We are hopefully all familiar with the basic ideas behind the use of questions in our lessons & training sessions, such as: checking for understanding, review purposes, highlighting breakthroughs, etc.

I really think sometimes we forget to ask ourselves a few important questions to help us understand what we are teaching and if it’s working or not? I’ve compiled a brief list of some of the questions I ask myself every time I teach a lesson, course, or session, that help me get success from my time in front of the group. 

As instructors and particularly instructors training for certification courses, we spend most of our time on a snowboard making turns, and trying to perfect those turns…left, right, left, right repeat…and we’re getting pretty good at it, but how much time have you spent thinking about HOW we get from one turn to the next? There’s been this idea floating around for a few years that we need EARLY edge, and LOTS of it but if you watch the good riders out there you’ll see that they focus more on re-centering in the transition between turns and then moving to the new edge in a controlled way.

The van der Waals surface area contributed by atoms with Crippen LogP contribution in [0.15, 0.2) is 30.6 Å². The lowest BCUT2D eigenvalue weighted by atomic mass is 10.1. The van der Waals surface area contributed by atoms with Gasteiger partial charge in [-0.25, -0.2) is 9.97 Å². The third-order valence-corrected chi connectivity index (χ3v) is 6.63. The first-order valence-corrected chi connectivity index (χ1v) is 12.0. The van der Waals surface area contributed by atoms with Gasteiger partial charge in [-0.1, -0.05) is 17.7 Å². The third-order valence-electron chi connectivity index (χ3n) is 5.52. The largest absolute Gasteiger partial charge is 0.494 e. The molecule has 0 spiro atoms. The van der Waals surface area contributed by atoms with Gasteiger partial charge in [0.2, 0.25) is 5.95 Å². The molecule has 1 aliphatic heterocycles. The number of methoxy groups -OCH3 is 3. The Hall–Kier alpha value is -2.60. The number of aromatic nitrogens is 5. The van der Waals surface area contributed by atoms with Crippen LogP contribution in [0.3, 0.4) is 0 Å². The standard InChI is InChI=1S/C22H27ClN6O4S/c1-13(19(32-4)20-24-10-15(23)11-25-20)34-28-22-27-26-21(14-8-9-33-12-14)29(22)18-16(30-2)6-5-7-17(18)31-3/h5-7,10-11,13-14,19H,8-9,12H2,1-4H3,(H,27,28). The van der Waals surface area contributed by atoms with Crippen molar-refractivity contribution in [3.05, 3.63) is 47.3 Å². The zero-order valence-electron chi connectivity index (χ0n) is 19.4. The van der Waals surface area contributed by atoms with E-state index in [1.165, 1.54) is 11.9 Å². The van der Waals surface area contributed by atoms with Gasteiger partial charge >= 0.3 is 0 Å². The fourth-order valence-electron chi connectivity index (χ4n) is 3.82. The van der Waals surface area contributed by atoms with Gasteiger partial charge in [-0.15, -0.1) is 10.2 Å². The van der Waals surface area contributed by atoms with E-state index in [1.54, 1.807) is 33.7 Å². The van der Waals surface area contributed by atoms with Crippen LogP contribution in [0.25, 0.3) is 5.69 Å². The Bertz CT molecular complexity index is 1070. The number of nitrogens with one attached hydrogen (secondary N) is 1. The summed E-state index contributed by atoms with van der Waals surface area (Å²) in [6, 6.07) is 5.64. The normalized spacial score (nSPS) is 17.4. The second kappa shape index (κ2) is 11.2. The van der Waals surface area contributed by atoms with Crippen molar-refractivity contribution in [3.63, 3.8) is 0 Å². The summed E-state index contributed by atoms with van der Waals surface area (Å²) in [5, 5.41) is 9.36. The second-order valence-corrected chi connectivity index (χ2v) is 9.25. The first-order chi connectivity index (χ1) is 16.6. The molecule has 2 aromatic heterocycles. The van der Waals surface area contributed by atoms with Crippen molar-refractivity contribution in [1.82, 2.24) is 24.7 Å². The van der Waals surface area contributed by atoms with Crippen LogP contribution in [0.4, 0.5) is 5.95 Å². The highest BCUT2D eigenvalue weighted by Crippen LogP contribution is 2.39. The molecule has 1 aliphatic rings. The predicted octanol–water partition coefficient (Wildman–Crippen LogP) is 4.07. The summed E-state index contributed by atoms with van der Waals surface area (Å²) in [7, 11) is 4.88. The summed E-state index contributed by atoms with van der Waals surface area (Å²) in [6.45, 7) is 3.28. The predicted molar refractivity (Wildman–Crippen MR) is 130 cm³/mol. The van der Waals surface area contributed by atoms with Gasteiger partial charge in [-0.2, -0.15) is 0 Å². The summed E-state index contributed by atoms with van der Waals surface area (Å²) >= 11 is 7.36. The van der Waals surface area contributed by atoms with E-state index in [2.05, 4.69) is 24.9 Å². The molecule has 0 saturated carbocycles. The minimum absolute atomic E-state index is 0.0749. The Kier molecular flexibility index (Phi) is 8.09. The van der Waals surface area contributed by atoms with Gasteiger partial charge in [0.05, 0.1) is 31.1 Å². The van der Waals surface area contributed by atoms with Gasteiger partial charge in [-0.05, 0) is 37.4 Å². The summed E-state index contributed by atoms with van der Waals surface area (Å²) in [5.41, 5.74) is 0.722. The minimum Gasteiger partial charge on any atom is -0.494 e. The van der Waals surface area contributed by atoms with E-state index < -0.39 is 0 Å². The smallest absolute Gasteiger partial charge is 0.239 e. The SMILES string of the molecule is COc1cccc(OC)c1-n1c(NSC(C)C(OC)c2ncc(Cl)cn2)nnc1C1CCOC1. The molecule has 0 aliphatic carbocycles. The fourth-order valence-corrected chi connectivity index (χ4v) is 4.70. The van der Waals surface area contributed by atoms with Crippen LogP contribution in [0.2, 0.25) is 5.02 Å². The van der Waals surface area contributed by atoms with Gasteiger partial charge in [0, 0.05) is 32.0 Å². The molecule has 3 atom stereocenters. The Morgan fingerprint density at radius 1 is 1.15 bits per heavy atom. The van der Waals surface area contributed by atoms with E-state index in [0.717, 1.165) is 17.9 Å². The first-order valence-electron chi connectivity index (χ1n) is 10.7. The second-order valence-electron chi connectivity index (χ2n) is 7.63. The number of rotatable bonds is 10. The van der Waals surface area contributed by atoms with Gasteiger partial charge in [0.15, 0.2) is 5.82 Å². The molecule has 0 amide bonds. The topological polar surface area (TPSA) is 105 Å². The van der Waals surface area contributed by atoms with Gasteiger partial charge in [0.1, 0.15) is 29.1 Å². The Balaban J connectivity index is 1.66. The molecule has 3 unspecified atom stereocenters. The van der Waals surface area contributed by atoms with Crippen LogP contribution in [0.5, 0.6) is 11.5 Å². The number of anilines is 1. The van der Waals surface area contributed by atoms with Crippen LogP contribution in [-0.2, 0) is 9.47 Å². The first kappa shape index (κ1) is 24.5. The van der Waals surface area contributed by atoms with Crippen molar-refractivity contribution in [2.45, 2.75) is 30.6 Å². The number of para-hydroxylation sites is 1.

In CASI’s reference manual, there is a small section about the Q angle as a key anatomical difference between the typical male and female body types. But exactly what is the Q angle?The quadriceps or “Q” angle is the angle at which the quadriceps muscle meets the kneecap compared to the line formed by the ligament attaching the kneecap to shin. To assess the Q angle: find the pointiest part of the hip bone (ASIS) and draw an imaginary line from here through the centre of the kneecap (patella). Then imagine another line from the bony point just below the kneecap (tibial tuberosity) up through the centre of the kneecap again. The angle between these two lines is the Q angle.

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